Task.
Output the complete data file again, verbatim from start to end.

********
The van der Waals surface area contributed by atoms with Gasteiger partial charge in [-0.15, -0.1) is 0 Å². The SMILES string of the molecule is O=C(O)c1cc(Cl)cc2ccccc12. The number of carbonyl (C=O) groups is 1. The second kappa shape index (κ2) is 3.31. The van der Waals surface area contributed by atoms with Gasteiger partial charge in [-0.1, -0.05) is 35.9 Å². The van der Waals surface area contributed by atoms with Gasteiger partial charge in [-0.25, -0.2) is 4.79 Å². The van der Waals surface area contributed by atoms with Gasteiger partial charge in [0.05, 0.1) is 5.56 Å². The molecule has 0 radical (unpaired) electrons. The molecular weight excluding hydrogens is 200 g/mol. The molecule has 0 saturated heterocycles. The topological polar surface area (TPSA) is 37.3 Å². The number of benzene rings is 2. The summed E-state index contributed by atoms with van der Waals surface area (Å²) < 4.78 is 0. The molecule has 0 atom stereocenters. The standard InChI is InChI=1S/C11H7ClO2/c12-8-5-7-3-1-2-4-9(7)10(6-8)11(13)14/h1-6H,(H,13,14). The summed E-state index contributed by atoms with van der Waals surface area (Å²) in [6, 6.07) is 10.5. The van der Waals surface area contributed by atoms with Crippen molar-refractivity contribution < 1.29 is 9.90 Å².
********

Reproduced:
The van der Waals surface area contributed by atoms with Gasteiger partial charge in [-0.15, -0.1) is 0 Å². The SMILES string of the molecule is O=C(O)c1cc(Cl)cc2ccccc12. The number of carbonyl (C=O) groups is 1. The second kappa shape index (κ2) is 3.31. The van der Waals surface area contributed by atoms with Gasteiger partial charge in [-0.1, -0.05) is 35.9 Å². The van der Waals surface area contributed by atoms with Gasteiger partial charge in [-0.25, -0.2) is 4.79 Å². The van der Waals surface area contributed by atoms with Gasteiger partial charge in [0.05, 0.1) is 5.56 Å². The molecule has 0 radical (unpaired) electrons. The molecular weight excluding hydrogens is 200 g/mol. The molecule has 0 saturated heterocycles. The topological polar surface area (TPSA) is 37.3 Å². The number of benzene rings is 2. The summed E-state index contributed by atoms with van der Waals surface area (Å²) < 4.78 is 0. The molecule has 0 atom stereocenters. The standard InChI is InChI=1S/C11H7ClO2/c12-8-5-7-3-1-2-4-9(7)10(6-8)11(13)14/h1-6H,(H,13,14). The summed E-state index contributed by atoms with van der Waals surface area (Å²) in [6, 6.07) is 10.5. The van der Waals surface area contributed by atoms with Crippen molar-refractivity contribution < 1.29 is 9.90 Å².